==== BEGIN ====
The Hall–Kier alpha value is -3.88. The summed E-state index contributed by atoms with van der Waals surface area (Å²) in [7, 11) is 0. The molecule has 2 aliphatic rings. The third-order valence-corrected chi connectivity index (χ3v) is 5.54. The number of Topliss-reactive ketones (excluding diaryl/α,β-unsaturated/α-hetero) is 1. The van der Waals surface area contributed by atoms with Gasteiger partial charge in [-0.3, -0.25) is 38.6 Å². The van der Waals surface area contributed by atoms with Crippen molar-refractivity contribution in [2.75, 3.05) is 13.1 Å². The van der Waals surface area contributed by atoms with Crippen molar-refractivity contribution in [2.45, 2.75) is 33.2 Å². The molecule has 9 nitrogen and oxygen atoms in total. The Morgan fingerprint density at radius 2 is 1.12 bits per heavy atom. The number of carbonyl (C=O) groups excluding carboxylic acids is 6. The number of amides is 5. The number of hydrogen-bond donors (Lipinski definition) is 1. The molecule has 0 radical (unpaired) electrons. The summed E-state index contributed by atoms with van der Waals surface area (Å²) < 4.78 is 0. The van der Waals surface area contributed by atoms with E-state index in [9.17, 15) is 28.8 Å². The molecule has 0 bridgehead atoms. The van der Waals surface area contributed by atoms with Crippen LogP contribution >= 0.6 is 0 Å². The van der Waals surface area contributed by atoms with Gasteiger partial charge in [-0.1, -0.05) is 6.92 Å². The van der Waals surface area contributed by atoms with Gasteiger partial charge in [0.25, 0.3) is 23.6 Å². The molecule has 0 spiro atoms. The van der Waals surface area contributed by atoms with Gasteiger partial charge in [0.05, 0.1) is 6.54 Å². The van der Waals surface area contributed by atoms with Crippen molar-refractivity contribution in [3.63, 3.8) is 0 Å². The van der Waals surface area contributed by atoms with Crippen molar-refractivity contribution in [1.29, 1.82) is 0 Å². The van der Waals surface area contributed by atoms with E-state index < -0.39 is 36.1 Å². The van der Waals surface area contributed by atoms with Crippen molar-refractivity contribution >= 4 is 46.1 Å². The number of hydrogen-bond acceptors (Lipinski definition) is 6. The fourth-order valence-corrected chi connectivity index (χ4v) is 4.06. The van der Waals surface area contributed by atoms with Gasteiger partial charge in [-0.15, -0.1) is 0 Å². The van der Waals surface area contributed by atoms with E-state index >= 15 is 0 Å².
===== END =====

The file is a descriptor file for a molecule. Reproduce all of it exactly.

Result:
The Hall–Kier alpha value is -3.88. The summed E-state index contributed by atoms with van der Waals surface area (Å²) in [7, 11) is 0. The molecule has 2 aliphatic rings. The third-order valence-corrected chi connectivity index (χ3v) is 5.54. The number of Topliss-reactive ketones (excluding diaryl/α,β-unsaturated/α-hetero) is 1. The van der Waals surface area contributed by atoms with Gasteiger partial charge in [-0.3, -0.25) is 38.6 Å². The van der Waals surface area contributed by atoms with Crippen molar-refractivity contribution in [2.75, 3.05) is 13.1 Å². The van der Waals surface area contributed by atoms with Crippen molar-refractivity contribution in [2.45, 2.75) is 33.2 Å². The molecule has 9 nitrogen and oxygen atoms in total. The Morgan fingerprint density at radius 2 is 1.12 bits per heavy atom. The number of carbonyl (C=O) groups excluding carboxylic acids is 6. The number of amides is 5. The number of hydrogen-bond donors (Lipinski definition) is 1. The molecule has 0 radical (unpaired) electrons. The summed E-state index contributed by atoms with van der Waals surface area (Å²) < 4.78 is 0. The van der Waals surface area contributed by atoms with E-state index in [9.17, 15) is 28.8 Å². The molecule has 0 bridgehead atoms. The van der Waals surface area contributed by atoms with Crippen LogP contribution >= 0.6 is 0 Å². The van der Waals surface area contributed by atoms with Gasteiger partial charge in [-0.1, -0.05) is 6.92 Å². The van der Waals surface area contributed by atoms with Gasteiger partial charge in [0.25, 0.3) is 23.6 Å². The molecule has 0 spiro atoms. The van der Waals surface area contributed by atoms with Gasteiger partial charge in [0.05, 0.1) is 6.54 Å². The van der Waals surface area contributed by atoms with Crippen molar-refractivity contribution in [3.63, 3.8) is 0 Å². The van der Waals surface area contributed by atoms with Crippen molar-refractivity contribution in [1.29, 1.82) is 0 Å². The van der Waals surface area contributed by atoms with E-state index < -0.39 is 36.1 Å². The van der Waals surface area contributed by atoms with Crippen molar-refractivity contribution >= 4 is 46.1 Å². The number of hydrogen-bond acceptors (Lipinski definition) is 6. The fourth-order valence-corrected chi connectivity index (χ4v) is 4.06. The van der Waals surface area contributed by atoms with Gasteiger partial charge in [-0.15, -0.1) is 0 Å². The van der Waals surface area contributed by atoms with E-state index >= 15 is 0 Å².